The Boat Race between the University of Cambridge and the University of Oxford is an annual rowing competition between the two prestigious universities in England. The race takes place on the River Thames in London, covering a 4.2-mile (6.8 km) stretch between Putney and Mortlake. The tradition began in 1829 and has continued almost every year since, with the exception of a few interruptions due to world wars and the COVID-19 pandemic.
The two men’s teams, known as the “Blue Boats,” are composed of eight rowers and a coxswain each, and they race in traditional rowing eights. There is also a women’s race that follows the same course, which was first held in 1927 and became an annual event starting in 1964. The Women’s Boat Race joined the men’s race on the same day and course in 2015 and is just as competitive.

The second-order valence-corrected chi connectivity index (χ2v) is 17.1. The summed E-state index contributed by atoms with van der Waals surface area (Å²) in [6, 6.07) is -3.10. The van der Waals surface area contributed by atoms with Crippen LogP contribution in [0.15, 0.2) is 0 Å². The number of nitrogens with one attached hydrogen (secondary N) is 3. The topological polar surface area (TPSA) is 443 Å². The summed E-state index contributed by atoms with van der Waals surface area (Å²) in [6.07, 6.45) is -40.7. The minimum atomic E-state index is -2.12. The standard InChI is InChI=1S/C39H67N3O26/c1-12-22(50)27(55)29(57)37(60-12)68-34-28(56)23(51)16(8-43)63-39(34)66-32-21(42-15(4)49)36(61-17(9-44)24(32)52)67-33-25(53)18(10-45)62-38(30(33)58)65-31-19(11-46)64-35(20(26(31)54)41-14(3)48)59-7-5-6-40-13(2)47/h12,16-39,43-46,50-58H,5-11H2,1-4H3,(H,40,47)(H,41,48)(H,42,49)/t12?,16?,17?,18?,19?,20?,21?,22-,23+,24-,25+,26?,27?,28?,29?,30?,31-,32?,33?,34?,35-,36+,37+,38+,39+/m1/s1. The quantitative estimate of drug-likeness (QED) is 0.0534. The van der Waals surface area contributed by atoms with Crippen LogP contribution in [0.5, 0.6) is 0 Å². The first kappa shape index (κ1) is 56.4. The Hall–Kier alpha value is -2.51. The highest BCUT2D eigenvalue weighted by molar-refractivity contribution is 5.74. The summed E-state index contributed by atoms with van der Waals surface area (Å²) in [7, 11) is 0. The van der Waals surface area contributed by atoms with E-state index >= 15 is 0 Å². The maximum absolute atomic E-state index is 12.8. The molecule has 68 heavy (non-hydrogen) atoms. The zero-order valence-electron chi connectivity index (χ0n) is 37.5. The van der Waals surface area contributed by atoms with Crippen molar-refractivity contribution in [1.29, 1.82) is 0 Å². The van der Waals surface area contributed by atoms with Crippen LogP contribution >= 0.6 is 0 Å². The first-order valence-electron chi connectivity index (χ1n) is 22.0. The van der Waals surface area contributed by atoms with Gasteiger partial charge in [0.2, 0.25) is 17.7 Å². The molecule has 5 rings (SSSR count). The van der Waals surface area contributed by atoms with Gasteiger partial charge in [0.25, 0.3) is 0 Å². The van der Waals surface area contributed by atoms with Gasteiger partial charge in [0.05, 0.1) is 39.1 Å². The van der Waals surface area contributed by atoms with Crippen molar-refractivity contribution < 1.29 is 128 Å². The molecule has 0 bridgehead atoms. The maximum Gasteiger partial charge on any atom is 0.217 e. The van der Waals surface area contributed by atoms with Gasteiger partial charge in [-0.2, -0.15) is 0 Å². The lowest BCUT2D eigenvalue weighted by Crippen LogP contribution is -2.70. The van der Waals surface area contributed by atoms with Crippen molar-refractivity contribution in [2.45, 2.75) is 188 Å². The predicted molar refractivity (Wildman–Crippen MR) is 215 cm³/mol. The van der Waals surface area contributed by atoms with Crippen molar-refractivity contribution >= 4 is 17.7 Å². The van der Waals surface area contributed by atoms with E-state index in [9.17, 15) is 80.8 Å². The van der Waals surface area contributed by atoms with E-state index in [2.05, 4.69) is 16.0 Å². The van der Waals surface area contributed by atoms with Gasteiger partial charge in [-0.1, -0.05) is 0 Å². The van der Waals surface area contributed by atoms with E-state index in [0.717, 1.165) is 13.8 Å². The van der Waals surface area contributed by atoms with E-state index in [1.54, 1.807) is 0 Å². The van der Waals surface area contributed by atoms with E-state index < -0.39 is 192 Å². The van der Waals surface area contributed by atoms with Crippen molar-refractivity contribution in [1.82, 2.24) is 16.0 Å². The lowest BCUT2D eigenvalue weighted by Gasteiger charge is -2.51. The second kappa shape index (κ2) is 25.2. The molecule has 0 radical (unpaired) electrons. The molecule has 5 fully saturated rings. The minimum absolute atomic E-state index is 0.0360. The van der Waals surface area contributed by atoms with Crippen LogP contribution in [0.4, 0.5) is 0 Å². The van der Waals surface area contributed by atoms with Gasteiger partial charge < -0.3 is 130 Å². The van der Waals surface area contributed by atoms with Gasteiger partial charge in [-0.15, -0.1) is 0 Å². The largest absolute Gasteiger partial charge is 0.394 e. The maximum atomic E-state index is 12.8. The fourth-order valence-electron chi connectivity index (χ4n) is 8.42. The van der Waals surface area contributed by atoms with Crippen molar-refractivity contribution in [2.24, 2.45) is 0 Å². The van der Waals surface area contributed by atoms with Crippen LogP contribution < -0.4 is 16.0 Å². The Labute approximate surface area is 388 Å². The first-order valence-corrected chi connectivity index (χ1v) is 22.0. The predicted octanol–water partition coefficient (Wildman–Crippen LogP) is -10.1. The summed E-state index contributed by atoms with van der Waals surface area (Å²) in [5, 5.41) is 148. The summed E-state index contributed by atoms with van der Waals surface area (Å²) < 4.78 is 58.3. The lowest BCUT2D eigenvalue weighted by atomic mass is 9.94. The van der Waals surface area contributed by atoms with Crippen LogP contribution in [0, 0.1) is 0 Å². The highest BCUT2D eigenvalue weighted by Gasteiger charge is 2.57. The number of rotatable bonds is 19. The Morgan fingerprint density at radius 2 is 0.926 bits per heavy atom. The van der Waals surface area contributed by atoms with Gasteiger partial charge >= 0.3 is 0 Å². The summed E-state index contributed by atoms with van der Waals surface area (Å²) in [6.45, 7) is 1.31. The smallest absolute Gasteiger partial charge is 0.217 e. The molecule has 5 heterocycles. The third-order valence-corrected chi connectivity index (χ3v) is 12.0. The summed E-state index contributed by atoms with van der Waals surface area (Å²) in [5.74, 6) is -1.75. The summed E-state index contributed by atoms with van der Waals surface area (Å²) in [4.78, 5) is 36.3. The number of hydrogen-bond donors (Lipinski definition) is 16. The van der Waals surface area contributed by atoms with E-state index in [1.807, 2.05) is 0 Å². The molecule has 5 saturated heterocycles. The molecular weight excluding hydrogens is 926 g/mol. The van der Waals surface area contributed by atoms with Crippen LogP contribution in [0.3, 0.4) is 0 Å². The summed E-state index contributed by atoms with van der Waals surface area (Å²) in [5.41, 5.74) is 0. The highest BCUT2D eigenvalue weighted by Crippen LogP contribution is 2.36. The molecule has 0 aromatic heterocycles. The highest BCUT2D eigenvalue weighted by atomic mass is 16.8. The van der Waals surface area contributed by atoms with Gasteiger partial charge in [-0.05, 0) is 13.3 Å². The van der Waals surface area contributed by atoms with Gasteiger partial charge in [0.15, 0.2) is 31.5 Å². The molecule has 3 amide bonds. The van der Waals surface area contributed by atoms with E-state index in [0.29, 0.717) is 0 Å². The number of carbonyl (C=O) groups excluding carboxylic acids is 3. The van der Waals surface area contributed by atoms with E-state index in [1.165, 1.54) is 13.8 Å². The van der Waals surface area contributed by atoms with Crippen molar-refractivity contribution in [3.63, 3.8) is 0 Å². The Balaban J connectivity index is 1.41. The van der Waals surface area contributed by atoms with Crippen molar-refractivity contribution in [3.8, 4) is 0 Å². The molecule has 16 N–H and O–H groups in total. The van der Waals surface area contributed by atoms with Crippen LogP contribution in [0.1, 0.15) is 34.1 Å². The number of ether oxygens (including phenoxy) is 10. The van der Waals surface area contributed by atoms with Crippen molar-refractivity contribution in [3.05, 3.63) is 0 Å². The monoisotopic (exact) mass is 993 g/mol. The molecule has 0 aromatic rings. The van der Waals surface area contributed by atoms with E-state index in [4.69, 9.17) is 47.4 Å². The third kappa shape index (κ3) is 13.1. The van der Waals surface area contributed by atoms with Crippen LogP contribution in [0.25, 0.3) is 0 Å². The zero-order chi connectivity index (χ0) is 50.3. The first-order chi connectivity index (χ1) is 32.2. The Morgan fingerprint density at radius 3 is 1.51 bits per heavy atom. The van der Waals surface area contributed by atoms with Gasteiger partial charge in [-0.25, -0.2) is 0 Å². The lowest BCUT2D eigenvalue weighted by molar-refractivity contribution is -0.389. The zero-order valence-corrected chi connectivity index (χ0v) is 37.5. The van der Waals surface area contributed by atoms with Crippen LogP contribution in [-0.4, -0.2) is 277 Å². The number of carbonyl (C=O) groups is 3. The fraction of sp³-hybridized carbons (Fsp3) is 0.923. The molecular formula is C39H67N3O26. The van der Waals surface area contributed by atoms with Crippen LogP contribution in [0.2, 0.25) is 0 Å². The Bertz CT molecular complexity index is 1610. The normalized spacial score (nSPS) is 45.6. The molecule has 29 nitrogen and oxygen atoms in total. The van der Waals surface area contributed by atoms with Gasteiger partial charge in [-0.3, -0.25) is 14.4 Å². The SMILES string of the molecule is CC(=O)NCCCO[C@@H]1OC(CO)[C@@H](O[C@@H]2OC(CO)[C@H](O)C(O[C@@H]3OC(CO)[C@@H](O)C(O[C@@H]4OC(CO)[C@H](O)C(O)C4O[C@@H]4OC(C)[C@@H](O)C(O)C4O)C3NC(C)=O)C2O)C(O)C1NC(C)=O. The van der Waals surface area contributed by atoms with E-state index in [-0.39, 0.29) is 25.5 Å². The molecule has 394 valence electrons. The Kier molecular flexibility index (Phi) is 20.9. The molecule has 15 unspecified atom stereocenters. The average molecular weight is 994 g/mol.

The competition is fierce, and the rivalry between the universities runs deep. Each race brings in large crowds; millions of people watch it on television or live stream. The overall score since the race’s inception is relatively close, with both universities having won similar races.
Developing boat racing for all in the UK is an important goal for fostering inclusivity, encouraging physical activity, and promoting the sport at various levels. To achieve this, multiple strategies are being employed to make rowing more accessible and appealing to a broader audience.
I am a Cambridge supporter, as my family have always been, and the excitement of watching Cambridge Women and Men win in 2023 was a thrilling experience.